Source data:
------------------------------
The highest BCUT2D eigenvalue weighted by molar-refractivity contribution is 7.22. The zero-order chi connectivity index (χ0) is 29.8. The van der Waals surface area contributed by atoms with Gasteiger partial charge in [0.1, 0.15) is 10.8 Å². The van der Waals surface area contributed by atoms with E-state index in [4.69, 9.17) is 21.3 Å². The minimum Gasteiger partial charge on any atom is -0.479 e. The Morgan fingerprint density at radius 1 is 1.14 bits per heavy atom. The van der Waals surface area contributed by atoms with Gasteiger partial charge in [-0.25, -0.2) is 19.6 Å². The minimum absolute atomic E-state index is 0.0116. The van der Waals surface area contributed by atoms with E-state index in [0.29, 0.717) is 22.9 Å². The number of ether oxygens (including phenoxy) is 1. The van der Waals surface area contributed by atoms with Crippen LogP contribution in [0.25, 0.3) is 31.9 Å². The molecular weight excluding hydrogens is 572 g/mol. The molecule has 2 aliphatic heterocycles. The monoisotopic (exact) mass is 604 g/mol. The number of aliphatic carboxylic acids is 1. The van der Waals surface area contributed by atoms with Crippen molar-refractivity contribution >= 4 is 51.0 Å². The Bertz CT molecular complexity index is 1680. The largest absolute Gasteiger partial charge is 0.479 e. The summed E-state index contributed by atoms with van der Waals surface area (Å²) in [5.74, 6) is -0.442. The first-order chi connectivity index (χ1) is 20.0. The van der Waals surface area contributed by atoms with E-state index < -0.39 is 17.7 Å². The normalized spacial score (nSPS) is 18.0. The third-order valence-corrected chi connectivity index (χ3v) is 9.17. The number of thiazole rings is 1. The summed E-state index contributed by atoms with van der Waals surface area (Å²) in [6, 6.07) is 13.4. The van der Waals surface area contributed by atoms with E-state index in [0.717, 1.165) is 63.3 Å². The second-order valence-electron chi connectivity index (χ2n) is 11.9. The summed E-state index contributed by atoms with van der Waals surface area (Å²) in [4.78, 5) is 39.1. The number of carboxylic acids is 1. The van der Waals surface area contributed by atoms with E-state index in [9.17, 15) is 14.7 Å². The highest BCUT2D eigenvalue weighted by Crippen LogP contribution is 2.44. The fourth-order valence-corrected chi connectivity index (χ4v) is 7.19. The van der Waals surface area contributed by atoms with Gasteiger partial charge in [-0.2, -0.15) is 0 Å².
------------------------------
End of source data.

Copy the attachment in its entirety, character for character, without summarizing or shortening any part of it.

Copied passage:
The highest BCUT2D eigenvalue weighted by molar-refractivity contribution is 7.22. The zero-order chi connectivity index (χ0) is 29.8. The van der Waals surface area contributed by atoms with Gasteiger partial charge in [0.1, 0.15) is 10.8 Å². The van der Waals surface area contributed by atoms with E-state index in [4.69, 9.17) is 21.3 Å². The minimum Gasteiger partial charge on any atom is -0.479 e. The Morgan fingerprint density at radius 1 is 1.14 bits per heavy atom. The van der Waals surface area contributed by atoms with Gasteiger partial charge in [-0.25, -0.2) is 19.6 Å². The minimum absolute atomic E-state index is 0.0116. The van der Waals surface area contributed by atoms with E-state index in [0.29, 0.717) is 22.9 Å². The number of ether oxygens (including phenoxy) is 1. The van der Waals surface area contributed by atoms with Crippen LogP contribution in [0.25, 0.3) is 31.9 Å². The molecular weight excluding hydrogens is 572 g/mol. The molecule has 2 aliphatic heterocycles. The monoisotopic (exact) mass is 604 g/mol. The number of aliphatic carboxylic acids is 1. The van der Waals surface area contributed by atoms with Crippen molar-refractivity contribution >= 4 is 51.0 Å². The Bertz CT molecular complexity index is 1680. The largest absolute Gasteiger partial charge is 0.479 e. The summed E-state index contributed by atoms with van der Waals surface area (Å²) in [5.74, 6) is -0.442. The first-order chi connectivity index (χ1) is 20.0. The van der Waals surface area contributed by atoms with E-state index < -0.39 is 17.7 Å². The normalized spacial score (nSPS) is 18.0. The third-order valence-corrected chi connectivity index (χ3v) is 9.17. The number of thiazole rings is 1. The summed E-state index contributed by atoms with van der Waals surface area (Å²) in [6, 6.07) is 13.4. The van der Waals surface area contributed by atoms with E-state index in [0.717, 1.165) is 63.3 Å². The second-order valence-electron chi connectivity index (χ2n) is 11.9. The summed E-state index contributed by atoms with van der Waals surface area (Å²) in [4.78, 5) is 39.1. The number of carboxylic acids is 1. The van der Waals surface area contributed by atoms with E-state index in [9.17, 15) is 14.7 Å². The highest BCUT2D eigenvalue weighted by Crippen LogP contribution is 2.44. The fourth-order valence-corrected chi connectivity index (χ4v) is 7.19. The van der Waals surface area contributed by atoms with Gasteiger partial charge in [-0.2, -0.15) is 0 Å².